We have one more bird story for you. We promise it’s the last because if we don’t have at least one cat story in this article and also one dog story, cat and dog fans will retaliate with violence. 

Flannery O'Connor said the peak of her life was not anything to do with writing but came when she was six years old. She owned a chicken who showed off the marvelous talent of being able to walk backwards. This was such a noteworthy occurrence for the state of Georgia that the newsreel people came by to film the bird, with young Mary Flannery assisting. “Everything since has been an anticlimax,” she later said, a statement that we insist on interpreting as 100-percent serious. 

Flannery O'Connor from 1947

via Wiki Commons

What came first? The chicken or the disappointment? 

A decade later, in high school, she received a home economics assignment to sew a dress. This wasn’t nearly as interesting as her preferred occupation of writing funny captions on images, but she went ahead with creating an outfit. She sewed a jacket, a white shirt, gray shorts and a red bowtie. She sized these so they fit her pet duck, Aloysius, and then she brought the duck to class to model the clothing.

This sounds like the ending to “Mary Had a Little Duck,” a nursery rhyme to rival the one about the lamb. Actually, forget that. “Mary had a little duck” sounds more like the first line of a limerick, and we’ll leave you to compose the amusing final lines yourself. 

Dickens Treasured One Part of His Cat Extra

Some say Dickens was more of a dog man than a fan of cats. He is, however, credited with the famous quote, “What greater gift than the love of a cat?” We cannot find the context behind this quote and we therefore declare context unnecessary. 

His own cat, he left unnamed for a long time because it was deaf and wouldn’t answer to its name if it had one. His servants called it “the master’s cat” and spoke of how it would follow him around and sit by him during his sessions writing. Just like a cat pushing your laptop shut to make sure you give it attention, Dickens’ cat would snuff out candles with its paw to get him to look its way.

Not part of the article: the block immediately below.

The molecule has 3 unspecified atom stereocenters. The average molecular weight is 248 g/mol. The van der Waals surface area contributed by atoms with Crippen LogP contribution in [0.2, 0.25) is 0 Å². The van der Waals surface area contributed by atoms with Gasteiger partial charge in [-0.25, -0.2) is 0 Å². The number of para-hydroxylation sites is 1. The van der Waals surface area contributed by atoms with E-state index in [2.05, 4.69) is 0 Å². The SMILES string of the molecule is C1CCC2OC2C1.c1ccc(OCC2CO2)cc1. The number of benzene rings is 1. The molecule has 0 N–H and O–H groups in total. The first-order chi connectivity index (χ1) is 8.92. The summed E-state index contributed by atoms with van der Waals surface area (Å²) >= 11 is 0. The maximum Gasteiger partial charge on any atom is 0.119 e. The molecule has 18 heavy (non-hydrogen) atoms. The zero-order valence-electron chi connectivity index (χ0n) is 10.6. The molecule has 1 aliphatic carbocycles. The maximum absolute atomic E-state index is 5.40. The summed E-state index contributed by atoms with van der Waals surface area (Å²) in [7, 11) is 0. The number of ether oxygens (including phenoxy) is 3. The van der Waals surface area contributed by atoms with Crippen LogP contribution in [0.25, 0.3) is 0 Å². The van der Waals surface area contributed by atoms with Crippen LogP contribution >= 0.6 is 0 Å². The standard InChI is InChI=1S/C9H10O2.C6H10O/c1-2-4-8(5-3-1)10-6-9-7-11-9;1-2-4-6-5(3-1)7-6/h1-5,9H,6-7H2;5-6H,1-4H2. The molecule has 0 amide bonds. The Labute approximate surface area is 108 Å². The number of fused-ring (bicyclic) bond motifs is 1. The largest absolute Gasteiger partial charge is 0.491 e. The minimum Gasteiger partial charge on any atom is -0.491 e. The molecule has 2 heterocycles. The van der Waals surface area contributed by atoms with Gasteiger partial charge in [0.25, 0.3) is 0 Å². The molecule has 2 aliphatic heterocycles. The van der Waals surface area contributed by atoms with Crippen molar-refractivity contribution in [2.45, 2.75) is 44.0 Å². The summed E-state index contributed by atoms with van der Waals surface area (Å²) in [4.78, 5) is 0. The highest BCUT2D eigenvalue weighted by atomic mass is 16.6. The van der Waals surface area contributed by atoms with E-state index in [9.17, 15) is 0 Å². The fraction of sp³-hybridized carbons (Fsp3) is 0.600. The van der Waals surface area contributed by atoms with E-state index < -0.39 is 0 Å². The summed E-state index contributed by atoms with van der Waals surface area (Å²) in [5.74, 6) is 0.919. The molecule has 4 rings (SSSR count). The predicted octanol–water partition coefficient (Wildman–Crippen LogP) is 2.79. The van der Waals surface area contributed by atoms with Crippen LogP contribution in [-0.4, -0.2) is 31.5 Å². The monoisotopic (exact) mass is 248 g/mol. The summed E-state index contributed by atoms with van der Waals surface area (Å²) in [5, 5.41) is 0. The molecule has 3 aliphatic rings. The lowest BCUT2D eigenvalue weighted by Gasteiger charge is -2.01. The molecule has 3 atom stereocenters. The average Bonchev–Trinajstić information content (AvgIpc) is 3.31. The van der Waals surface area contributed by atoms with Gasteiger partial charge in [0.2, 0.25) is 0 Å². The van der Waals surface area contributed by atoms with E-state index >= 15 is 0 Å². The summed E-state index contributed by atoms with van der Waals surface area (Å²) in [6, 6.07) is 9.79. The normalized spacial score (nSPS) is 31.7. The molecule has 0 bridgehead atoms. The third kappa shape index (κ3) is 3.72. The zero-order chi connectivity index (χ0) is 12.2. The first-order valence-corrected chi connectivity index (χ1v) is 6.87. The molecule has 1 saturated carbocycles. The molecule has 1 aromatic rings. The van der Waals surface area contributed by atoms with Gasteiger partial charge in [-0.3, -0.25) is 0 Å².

Finally, Dickens did name the cat. He named it Bob. Here’s a picture of Bob:

Robert Kato

You’ll cut yourself no matter where you hold this.

Oh, that’s not a full cat. But after Bob died, Dickens had one paw removed and attached to an ivory letter opener. That way, when he resumed his work after the cat’s death, Bob’s paw would continue presenting a distraction. 

Lord Byron Built a Tomb for His Dog Bigger Than His Own

If your dog gets rabies, we’re afraid it’s time to put him down. That went doubly so in the 19th century, when not only was rabies the incurable disease it is now — they didn’t even have a vaccine, which can keep you from getting rabies after you’ve been exposed. Nevertheless, when the future Lord Byron’s dog Boatswain caught rabies, he insisted on personally nursing it with no thought to the risk of being bitten.

Boatswain died, and Byron built a tomb that would eventually be larger that the one that held his own body. Byron’s plan was to be buried in his dog’s tomb as well, but his family weren’t big fans of that idea. Inscribed on the stone is a poem that’s predictably better than any words Mozart wrote. It says that not only does this dog deserve all the grief dead humans normally receive — the dog is better than any human. When a human professes to love you, they just want sex, and when they claim to be your friend, they really want to con you. Only a dog is honest and noble. 

Boatswain's monument

Steve Dufour

Before Boatswain caught rabies, Byron had wanted to bring the dog with him when he attended Cambridge. School rules forbade this (just as Mary’s school banned lambs). So, he purchased a bear, apparently from a nearby fair, then brought the bear to stay with him. History is a little shaky on what happened to the bear afterward, or whether it for certain ever existed, but either way, the presence of a companion bear during these same years is just a footnote in the story of the animal he really loved. 

How many dog owners can claim the same thing?